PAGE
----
1232. sukkenye, an E. adaptation of the O.F. sorquanie. Cotgrave has: 'Souquenie, f. a canvas Jacket, frock, or Gaberdine; such a oneas our Porters wear.' Mod. F. souquenille, a smock-frock. It was therefore a loose frock, probably made, in this case, of fine linen. For a note in the glossary to Méon's edition says that linen was sometimes the material used for it; and we are expressly told, in the text, that it was not made of hempen hards. Cf. Russ. sukno, cloth.
1235. rideled, 'gathered,' or pleated; F. coillie. Not 'pierced like a riddle,' as suggested in Bell's Chaucer, but gathered in folds like a curtain or a modern surplice; from O.F. ridel (F. rideau), a curtain. Cf. 'filettis, and wymplis, and rydelid gownes and rokettis, colers, lacis,' &c.; Reliquiæ Antiquæ, i. 41. Hence, in ll. 1236, 7, the statement that every point was in its right place; because it was so evenly gathered.
1240. 'A roket, or rochet, is a loose linen frock synonymous with sukkenye. The name is now appropriated to the short surplice worn by bishops over their cassocks.'—Bell.
1249, 50. Al hadde he be, even if he had been. As the French copy consulted by Warton here omitted two lines of the original, Warton made the singular mistake of supposing that, in l. 1250, Chaucer intended 'a compliment to some of his patrons.' But William de Lorris died in 1260, so that the seignor de Gundesores was 'Henry of Windsor,' as he was sometimes termed, i. e. no other than Henry III; and the reference was probably suggested by the birth of prince Edward in 1239, unless these two lines were added somewhat later.
1263. avenant, comely, graceful; see the New E. Dict.
1282. The absolutely necessary correction in this line was suggested by Ten Brink, in his Chaucer Studien, p. 30.
1284. volage, flighty, giddy; see Manc. Ta. H 239.
1294. I should like to read—'They ne made force of privetee'; pronounced They n' mad-e, &c. But no fors is usual.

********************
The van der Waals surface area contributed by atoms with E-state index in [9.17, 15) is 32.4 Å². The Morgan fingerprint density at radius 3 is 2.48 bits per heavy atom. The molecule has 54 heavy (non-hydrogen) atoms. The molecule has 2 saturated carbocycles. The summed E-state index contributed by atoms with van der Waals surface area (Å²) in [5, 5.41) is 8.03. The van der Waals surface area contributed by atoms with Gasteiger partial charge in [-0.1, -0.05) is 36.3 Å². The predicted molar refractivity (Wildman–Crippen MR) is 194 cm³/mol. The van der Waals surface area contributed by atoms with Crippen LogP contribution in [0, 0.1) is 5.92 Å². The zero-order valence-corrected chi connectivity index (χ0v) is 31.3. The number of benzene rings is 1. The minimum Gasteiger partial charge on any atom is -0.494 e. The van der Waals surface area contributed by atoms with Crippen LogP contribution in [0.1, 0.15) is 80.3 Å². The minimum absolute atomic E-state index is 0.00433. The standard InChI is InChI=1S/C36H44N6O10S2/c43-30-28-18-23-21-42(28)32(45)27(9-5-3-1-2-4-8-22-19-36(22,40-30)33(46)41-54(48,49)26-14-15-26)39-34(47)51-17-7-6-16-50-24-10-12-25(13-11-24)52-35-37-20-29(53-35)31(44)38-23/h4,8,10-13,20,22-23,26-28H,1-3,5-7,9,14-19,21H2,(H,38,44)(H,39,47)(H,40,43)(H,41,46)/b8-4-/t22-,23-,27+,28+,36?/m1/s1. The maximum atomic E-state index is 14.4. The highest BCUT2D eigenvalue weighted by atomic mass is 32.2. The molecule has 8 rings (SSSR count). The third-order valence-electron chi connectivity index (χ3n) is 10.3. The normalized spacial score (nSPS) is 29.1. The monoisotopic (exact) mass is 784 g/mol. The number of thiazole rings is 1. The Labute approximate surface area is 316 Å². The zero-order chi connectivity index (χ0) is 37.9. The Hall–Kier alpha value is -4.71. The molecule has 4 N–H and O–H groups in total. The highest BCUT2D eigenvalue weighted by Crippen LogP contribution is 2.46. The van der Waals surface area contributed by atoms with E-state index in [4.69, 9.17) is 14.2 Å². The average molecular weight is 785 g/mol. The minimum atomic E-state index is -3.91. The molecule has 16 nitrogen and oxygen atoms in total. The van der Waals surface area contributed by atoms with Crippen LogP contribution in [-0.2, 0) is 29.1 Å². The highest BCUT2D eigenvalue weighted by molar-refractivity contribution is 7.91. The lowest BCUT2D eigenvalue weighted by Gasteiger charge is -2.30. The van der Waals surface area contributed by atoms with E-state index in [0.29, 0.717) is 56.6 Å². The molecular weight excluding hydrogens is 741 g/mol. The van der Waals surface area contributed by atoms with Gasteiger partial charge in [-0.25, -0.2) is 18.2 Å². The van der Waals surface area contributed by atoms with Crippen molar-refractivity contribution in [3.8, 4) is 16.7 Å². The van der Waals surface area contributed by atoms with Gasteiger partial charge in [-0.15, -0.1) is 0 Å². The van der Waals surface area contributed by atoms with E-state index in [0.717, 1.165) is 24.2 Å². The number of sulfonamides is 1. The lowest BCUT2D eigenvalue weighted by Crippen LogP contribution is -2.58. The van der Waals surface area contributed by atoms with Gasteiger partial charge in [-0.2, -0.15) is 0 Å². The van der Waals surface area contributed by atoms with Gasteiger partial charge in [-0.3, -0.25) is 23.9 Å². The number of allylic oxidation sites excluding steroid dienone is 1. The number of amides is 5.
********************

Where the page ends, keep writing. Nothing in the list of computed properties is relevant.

1321. his thankes, willingly; see Kn. Ta. A 1626, 2107.
1324. durst is an error for thurte; see note to l. 1089.
1334. For hadde (which gives no sense), read bad; confusion of b and h is not uncommon. And for bent, read bende it; see l. 1336.
1341. Some mending of the text is absolutely necessary, because shette is altogether a false form; the pp. of sheten, to shoot, is shoten. The suggested emendation satisfies the conditions, and makes better sense. So, in l. 1343, read wol me greven.
1348. In ll. 1461, 1582, the F. vergier is translated by yerde. So here, and in l. 1447 (as Dr. Kaluza suggests) we must read yerde in, to make sense. The scribe easily turned yerde in into gardin, but ruined the sense by it. So in l. 1366, yerde would be better than gardin.
1359. greet foisoun, a great abundance (of them).
1361. notemygge is the form given in the Prompt. Parv. In SirTopas, 1953, notemuge occurs in all the seven MSS. See note to the same, B 1950, which explains clow-gelofre, i. e. clove, and setewale, i. e., zedoary.
1363. The form alemandres is justified by the Fr. text, which has Alemandiers. The O. F. for 'almond' was at first alemande, before it was shortened to almande; see Almond in the New E. Dict. The sense is 'almond-trees.'
1369. parys or paris is a stupid blunder for paradys, as the Fr. text shews. It was a well-known term. Cotgrave has 'Graine de paradis, the spice called Grains.' Philips explains Paradisi grana as 'cardamum-seed.' Compare the quotation from Langham in the New E. Dict., s. v. Cardamom. Canelle (in l. 1370) is 'cinnamon.'